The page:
Russian President Vladimir Putin will send an envoy to Ukraine, at the request of President Viktor Yanukovych, to try to mediate talks between the government and opposition, Russian news agencies quoted Putin’s spokesman as saying on Thursday.

Reports early in the afternoon said an extraordinary parliamentary session appeared to have got underway. Around 30 MPs from the ruling Party of Regions and independent parties are said to be ready to vote with the opposition to ensure a ceasefire, stop the clashes, and bring constitutional changes.

Kyiv authorities have ordered the reopening of the metro, which has been closed due to the violence. The city’s administrative chief Volodymyr Makeyenko published a video appeal to the president and police chiefs urging them to stop the bloodshed. He confirmed his resignation from the Party of Regions but said he would stay on in his job to ensure the city functioned properly.

These are by far the bloodiest hours of Ukraine’s 22-year post-Soviet history.

Violence on Tuesday had already claimed 28 lives, on both sides. A journalist was also killed.

Protesters and police have accused each other of using live ammunition.

A statement from Viktor Yanukovych’s office said that the protesters went on the offensive: “They are working in organised groups. They are using firearms, including sniper rifles. They are shooting to kill,” it said.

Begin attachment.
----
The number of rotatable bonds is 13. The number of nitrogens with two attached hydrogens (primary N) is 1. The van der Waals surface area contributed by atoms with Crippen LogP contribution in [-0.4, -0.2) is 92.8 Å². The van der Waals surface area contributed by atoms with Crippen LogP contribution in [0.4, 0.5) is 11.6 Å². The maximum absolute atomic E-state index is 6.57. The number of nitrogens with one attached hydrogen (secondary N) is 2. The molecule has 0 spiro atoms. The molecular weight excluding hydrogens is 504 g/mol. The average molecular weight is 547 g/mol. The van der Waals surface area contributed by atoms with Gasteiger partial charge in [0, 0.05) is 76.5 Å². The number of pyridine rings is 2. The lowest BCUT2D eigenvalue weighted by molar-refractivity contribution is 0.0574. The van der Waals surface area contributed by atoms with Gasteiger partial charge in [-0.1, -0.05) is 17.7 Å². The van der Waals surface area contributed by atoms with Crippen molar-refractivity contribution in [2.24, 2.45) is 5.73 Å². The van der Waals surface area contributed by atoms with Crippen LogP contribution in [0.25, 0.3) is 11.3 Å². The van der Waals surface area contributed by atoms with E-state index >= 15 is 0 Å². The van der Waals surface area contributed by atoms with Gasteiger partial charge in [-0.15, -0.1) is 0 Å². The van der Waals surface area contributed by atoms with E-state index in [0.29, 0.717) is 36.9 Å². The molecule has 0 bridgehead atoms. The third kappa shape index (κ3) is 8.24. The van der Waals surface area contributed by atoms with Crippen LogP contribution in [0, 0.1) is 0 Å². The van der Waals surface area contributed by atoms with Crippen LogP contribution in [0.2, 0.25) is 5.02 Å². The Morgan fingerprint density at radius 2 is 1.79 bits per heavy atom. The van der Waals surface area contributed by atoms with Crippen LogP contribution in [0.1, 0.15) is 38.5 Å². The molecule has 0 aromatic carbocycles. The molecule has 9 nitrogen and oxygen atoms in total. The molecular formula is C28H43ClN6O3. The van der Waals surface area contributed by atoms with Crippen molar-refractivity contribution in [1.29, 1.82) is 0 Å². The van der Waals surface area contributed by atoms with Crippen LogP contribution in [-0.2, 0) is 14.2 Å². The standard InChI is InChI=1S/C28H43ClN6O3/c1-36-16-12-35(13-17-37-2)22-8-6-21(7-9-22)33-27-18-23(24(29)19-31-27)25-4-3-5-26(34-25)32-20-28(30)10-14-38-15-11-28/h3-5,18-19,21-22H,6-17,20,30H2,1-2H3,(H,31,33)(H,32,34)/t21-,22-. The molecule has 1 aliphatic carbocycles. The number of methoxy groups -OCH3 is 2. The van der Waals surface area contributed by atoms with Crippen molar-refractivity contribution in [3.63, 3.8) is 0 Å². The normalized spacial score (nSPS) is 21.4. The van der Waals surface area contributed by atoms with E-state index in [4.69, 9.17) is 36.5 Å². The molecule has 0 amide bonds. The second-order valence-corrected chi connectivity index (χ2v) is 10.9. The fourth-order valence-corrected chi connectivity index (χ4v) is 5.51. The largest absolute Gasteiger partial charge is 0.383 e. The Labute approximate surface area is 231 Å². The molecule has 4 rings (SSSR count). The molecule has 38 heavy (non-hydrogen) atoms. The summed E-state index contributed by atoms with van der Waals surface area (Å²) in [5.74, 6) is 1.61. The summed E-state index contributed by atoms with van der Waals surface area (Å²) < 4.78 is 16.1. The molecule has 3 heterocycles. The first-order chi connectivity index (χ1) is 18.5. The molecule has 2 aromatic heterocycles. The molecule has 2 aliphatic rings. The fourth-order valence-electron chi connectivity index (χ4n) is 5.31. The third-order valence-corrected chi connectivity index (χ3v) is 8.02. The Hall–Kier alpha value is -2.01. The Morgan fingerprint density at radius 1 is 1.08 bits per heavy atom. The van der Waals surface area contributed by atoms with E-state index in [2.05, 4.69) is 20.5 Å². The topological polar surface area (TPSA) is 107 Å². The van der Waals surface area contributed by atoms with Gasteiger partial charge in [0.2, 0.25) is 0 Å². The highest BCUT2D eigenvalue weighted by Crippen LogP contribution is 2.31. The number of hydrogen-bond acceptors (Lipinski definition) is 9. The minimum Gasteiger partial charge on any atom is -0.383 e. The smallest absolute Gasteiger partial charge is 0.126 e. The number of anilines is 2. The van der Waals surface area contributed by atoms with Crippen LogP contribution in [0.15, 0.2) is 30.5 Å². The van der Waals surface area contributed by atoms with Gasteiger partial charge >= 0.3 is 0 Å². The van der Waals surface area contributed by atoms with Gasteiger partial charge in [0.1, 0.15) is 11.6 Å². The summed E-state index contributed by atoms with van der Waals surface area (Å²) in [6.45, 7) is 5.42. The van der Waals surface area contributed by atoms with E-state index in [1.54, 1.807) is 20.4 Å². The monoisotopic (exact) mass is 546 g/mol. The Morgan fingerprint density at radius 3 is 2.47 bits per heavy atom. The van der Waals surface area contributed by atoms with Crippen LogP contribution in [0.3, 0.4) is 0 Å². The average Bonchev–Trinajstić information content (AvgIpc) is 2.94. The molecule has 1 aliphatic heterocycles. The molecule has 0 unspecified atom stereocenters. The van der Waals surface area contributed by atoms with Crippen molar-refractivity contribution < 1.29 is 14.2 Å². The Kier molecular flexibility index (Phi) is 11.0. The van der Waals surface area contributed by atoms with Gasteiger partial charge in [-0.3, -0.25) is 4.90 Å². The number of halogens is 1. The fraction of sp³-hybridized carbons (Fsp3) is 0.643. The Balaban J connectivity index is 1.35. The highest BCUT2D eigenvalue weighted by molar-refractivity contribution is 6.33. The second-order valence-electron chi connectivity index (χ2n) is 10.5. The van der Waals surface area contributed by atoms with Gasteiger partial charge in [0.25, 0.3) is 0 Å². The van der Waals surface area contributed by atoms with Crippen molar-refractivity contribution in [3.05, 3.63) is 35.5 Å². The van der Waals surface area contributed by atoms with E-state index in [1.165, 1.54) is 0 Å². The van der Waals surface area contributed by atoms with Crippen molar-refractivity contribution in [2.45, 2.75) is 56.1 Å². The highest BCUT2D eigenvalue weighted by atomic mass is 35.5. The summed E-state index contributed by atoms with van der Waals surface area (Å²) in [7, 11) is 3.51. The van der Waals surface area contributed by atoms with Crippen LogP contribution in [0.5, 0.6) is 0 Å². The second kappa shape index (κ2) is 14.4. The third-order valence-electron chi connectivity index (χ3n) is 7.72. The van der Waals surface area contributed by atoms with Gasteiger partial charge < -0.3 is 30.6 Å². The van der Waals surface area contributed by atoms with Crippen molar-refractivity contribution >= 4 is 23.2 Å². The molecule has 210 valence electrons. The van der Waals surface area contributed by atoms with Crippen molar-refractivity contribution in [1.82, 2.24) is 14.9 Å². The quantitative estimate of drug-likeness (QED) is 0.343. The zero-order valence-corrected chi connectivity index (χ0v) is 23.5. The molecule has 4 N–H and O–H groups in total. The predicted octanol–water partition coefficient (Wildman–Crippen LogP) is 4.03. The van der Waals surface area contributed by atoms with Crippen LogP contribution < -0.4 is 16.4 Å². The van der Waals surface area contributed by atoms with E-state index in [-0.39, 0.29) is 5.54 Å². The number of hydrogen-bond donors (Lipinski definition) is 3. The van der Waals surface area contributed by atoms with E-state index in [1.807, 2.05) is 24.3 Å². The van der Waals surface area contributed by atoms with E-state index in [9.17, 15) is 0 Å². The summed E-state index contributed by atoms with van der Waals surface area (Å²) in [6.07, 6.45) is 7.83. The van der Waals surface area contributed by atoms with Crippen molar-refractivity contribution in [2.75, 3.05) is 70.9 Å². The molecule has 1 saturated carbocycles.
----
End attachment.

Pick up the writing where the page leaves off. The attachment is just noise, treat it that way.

But Vitali Klitschko, leader of the opposition UDAR party, issued a statement saying: “Armed thugs have been let loose in the streets to attack people and create an illusion that there is a confrontation between citizens.”

Protesters hurling petrol bombs and paving stones drove riot police off a corner of the central Independence Square, known as the Maidan, and appeared to capture several uniformed officers – up to 50 according to some reports.

As the demonstrators regained full control of the square, police responded with stun grenades.

Pro-EU activists have been keeping vigil in the square since the president turned his back on a trade pact with the EU in November and accepted financial aid from Moscow.

Since then, the protests have turned into a rejection of his government and a call for political change.

In an apparent criticism of Yanukovych’s handling of the crisis, Russian Prime Minister Dmitry Medvedev said today that Moscow could only cooperate fully with Ukraine when its leadership was in “good shape”, Interfax reported. Russia would not hand over cash to a leadership that let opponents walk over it “like a doormat”, Reuters quoted the prime minister as saying.

At the Winter Olympics in Sochi, being hosted by Russia, some members of Ukraine’s team have decided to leave, the International Olympic Committee said.

Elsewhere, in Lviv, a bastion of Ukrainian nationalism since Soviet times, the regional assembly declared autonomy from Yanukovych and his administration, which many west Ukrainians see as much closer to Moscow and to Ukraine’s Russian-speaking east.